"In the end we decided September would be
better for several reasons;" Harrison said.
Harrison cited better weather, more time to
plan, and scheduling conflicts in the spring as
factors behind the decision to bump the festivi-

ties until September.
Bollinger was selected by the University
Board of Regents on Nov. 5, 1996. He served as
the dean of the University's School of Law for
seven years before leaving to become provost of
Dartmouth College in 1994.
The inauguration has traditionally served as
an opportunity for the new president to formally
introduce his goals to the University.
Harold Shapiro, the 10th University president,
declared in his inaugural address in 1980 that the
University is both a servant and critic of society.
"Even in these difficult times, society

must commit resources sufficient to attract
quality talent to these institutions - both as
students and teachers," Shapiro said.
"Society must continue to preserve the
University's essential freedom to remain a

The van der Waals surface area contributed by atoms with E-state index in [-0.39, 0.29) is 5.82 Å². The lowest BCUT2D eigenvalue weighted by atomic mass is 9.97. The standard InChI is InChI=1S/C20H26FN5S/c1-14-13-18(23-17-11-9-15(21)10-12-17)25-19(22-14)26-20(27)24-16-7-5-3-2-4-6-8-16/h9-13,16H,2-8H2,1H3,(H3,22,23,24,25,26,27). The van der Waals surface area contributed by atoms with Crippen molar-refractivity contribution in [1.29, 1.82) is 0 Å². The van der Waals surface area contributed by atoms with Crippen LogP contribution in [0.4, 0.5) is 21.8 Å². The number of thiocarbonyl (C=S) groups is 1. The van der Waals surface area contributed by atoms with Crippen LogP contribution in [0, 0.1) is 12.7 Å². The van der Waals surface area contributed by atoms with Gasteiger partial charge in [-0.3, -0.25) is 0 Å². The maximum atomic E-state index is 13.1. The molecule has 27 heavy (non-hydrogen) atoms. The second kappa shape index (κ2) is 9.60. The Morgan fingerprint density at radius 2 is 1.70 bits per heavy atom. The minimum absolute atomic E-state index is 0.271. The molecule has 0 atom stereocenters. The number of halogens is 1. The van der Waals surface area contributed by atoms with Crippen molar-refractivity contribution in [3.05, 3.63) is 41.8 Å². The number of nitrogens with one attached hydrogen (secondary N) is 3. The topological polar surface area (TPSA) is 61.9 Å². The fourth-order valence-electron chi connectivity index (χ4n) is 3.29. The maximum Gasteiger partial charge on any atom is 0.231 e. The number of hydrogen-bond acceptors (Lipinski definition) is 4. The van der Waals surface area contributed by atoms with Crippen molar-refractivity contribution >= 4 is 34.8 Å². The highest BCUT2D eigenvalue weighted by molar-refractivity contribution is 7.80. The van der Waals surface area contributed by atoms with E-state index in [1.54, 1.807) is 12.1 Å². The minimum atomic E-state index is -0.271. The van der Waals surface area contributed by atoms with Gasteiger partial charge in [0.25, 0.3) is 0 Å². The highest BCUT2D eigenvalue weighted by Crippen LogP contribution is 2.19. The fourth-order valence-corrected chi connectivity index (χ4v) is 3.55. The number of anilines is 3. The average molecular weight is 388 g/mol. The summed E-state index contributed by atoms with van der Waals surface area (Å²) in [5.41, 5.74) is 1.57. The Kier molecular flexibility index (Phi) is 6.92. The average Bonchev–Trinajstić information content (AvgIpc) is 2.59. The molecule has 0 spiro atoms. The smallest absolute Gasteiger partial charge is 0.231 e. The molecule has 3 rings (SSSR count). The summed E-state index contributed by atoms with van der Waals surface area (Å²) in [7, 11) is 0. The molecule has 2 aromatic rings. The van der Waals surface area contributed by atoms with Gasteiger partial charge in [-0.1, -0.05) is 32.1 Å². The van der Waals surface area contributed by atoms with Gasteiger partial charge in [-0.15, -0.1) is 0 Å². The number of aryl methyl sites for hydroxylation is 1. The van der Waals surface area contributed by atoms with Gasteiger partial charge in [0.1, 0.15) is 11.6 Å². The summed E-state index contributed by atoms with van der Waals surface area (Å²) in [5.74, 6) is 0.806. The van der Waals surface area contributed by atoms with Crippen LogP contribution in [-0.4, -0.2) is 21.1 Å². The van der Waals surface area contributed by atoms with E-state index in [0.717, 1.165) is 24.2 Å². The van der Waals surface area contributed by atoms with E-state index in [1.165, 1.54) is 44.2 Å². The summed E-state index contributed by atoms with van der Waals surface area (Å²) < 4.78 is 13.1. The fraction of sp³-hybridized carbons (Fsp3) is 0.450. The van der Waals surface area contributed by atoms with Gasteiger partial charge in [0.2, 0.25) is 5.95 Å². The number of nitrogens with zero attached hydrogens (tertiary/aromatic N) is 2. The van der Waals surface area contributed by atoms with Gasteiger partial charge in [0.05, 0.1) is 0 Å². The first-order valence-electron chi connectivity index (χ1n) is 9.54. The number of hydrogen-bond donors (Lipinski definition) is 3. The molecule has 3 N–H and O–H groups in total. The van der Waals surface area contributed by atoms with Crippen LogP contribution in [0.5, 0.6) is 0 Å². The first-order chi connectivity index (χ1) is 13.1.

critic of existing arrangements, whether in
science or society."
Former University President James
Duderstadt pledged his commitment to diversity
by introducing the Michigan Mandate in his
inauguration speech in October 1988.
Despite his pledge to diversity, Duderstadt's


Faces of April Fools' Day

set for
By AjIt K. ThavaraJah
wily Staff Reporter

Supreme Court
refuses to hear
MDS appeal

University President Lee Bollinger sud-
denly resigned late last night.
Just kidding.
Today, many students will be hoping their
friends fall for jokes like that one, and partic-
ipating in the tradition of performing practical